once removed 2013
    cast glass
    20cm x 10cm x 30 cm
    Sculpture by the sea Bondi 2013

    The artist states “these glass feet are a ghostly reminder of the presence of people past.” Installed on the rocky cliffs of Sydney, I think those bare feet must have been those of the original inhabitants, watching as the ships of the first fleet sailed past on their way to the harbour. The fragility of the glass echoes the fragility of people, the brief impression we make in the sweep of time.

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    Elyssa Sykes-Smith
    a shared weight 2013
    recycled timber
    120cm x 93 cm x 70cm each (2 figures)
    Sculpture by the sea Bondi 2013

    One of the things I most enjoy seeing at Sculpture by the sea is work which uses the unique surroundings. These figures by Sykes-Smith were set into a small cave-like fissure in the cliff face. They seem to be supporting the weight of the rock, soil and buildings above. The figures seem aware of each other, working together in this unequal task.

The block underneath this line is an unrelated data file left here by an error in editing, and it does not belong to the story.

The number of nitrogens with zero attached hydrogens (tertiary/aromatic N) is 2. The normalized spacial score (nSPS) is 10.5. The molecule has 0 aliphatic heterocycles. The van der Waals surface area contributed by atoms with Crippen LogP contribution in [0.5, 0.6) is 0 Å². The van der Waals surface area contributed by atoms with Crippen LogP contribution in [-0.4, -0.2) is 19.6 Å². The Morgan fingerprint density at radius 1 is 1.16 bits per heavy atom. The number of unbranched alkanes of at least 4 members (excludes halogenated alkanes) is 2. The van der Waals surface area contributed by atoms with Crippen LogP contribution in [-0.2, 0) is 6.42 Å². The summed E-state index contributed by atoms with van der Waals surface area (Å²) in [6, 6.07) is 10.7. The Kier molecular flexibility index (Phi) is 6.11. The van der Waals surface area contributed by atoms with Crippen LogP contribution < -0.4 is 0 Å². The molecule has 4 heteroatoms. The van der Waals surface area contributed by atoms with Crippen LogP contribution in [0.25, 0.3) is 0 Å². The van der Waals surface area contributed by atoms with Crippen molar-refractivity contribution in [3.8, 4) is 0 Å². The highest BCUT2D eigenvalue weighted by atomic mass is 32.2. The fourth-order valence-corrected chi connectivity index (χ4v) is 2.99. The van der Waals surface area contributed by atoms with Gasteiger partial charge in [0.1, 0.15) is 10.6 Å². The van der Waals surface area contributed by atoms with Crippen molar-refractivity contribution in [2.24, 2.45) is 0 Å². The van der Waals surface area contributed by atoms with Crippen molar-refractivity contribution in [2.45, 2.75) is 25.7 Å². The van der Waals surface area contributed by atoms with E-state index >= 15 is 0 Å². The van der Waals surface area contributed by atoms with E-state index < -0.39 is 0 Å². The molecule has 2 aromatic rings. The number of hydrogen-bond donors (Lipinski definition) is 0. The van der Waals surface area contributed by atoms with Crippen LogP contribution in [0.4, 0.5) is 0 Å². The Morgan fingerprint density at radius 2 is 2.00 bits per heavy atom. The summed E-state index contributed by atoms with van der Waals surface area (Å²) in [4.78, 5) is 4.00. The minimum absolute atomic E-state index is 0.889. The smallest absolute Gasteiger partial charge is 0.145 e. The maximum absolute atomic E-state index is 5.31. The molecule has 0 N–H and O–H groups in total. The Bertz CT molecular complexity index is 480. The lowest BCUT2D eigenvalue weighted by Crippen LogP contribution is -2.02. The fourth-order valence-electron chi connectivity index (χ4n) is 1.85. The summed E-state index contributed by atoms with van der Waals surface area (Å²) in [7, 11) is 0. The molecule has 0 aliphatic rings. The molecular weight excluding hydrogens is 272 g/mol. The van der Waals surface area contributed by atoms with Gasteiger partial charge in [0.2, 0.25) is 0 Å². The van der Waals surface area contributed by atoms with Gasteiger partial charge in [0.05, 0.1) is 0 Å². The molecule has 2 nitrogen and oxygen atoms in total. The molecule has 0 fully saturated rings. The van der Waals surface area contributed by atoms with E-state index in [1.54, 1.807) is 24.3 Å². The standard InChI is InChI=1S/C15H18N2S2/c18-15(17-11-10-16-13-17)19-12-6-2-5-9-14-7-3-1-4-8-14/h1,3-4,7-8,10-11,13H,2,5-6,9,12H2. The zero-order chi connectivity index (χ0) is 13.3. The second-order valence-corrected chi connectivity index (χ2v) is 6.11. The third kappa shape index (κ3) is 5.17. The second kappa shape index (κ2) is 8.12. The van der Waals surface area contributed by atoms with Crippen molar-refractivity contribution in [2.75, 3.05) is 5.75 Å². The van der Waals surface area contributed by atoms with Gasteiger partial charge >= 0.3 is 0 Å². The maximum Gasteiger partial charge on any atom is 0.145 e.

Vince Vozzo
    moon buddha 2013
    130cm x 136cm x 59cm
    Sculpture by the sea Bondi 2013
    The artists statement: “For over 35 years the artist has had an obsession for the perfect human face. This spiritual and divine search has led to the creation of many different versions of heads and faces.” The huge, smooth, still face contrasted with the rough rock around and the ever moving and surging sea below. This is the last modern work I am presenting here, and it seems fitting to have returned to the idea of the perfect human form – the goal of the early Greek sculptors and so many since.